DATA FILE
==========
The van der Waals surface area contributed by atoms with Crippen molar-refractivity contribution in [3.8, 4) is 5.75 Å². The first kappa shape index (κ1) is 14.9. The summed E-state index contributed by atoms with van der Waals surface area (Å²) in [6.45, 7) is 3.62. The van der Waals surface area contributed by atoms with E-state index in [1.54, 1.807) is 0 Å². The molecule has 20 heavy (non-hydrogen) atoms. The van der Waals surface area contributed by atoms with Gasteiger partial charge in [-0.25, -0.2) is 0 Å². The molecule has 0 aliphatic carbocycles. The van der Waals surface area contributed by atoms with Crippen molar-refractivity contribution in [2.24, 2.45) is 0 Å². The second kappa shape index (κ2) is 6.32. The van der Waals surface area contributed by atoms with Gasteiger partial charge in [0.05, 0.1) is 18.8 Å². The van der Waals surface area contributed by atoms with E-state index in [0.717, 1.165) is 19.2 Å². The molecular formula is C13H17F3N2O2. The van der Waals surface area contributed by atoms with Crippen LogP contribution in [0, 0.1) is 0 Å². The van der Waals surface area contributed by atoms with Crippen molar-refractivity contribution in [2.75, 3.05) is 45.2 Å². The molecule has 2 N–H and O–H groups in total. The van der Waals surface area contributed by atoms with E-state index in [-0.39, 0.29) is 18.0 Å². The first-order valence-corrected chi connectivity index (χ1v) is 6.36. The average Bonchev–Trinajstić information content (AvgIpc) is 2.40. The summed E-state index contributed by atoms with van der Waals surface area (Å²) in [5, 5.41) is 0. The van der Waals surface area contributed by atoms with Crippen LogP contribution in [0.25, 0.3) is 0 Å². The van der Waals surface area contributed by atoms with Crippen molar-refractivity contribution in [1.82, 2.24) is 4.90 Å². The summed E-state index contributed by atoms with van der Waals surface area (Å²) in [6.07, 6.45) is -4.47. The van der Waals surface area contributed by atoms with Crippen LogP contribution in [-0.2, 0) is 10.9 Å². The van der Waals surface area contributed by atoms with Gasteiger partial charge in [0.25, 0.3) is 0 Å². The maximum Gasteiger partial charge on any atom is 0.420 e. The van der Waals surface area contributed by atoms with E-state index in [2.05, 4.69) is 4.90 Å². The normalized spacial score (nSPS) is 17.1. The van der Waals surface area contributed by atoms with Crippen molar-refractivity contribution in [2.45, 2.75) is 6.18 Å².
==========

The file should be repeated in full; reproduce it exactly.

The van der Waals surface area contributed by atoms with Crippen molar-refractivity contribution in [3.8, 4) is 5.75 Å². The first kappa shape index (κ1) is 14.9. The summed E-state index contributed by atoms with van der Waals surface area (Å²) in [6.45, 7) is 3.62. The van der Waals surface area contributed by atoms with E-state index in [1.54, 1.807) is 0 Å². The molecule has 20 heavy (non-hydrogen) atoms. The van der Waals surface area contributed by atoms with Gasteiger partial charge in [-0.25, -0.2) is 0 Å². The molecule has 0 aliphatic carbocycles. The van der Waals surface area contributed by atoms with Crippen molar-refractivity contribution in [2.24, 2.45) is 0 Å². The second kappa shape index (κ2) is 6.32. The van der Waals surface area contributed by atoms with Gasteiger partial charge in [0.05, 0.1) is 18.8 Å². The van der Waals surface area contributed by atoms with E-state index in [0.717, 1.165) is 19.2 Å². The molecular formula is C13H17F3N2O2. The van der Waals surface area contributed by atoms with Crippen LogP contribution in [0, 0.1) is 0 Å². The van der Waals surface area contributed by atoms with Crippen molar-refractivity contribution in [2.75, 3.05) is 45.2 Å². The molecule has 2 N–H and O–H groups in total. The van der Waals surface area contributed by atoms with E-state index in [-0.39, 0.29) is 18.0 Å². The first-order valence-corrected chi connectivity index (χ1v) is 6.36. The average Bonchev–Trinajstić information content (AvgIpc) is 2.40. The summed E-state index contributed by atoms with van der Waals surface area (Å²) in [5, 5.41) is 0. The van der Waals surface area contributed by atoms with Crippen LogP contribution in [0.25, 0.3) is 0 Å². The van der Waals surface area contributed by atoms with Crippen molar-refractivity contribution in [1.82, 2.24) is 4.90 Å². The summed E-state index contributed by atoms with van der Waals surface area (Å²) in [6.07, 6.45) is -4.47. The van der Waals surface area contributed by atoms with Crippen LogP contribution in [-0.2, 0) is 10.9 Å². The van der Waals surface area contributed by atoms with Gasteiger partial charge in [0.25, 0.3) is 0 Å². The maximum Gasteiger partial charge on any atom is 0.420 e. The van der Waals surface area contributed by atoms with E-state index in [2.05, 4.69) is 4.90 Å². The normalized spacial score (nSPS) is 17.1. The van der Waals surface area contributed by atoms with Crippen molar-refractivity contribution in [2.45, 2.75) is 6.18 Å².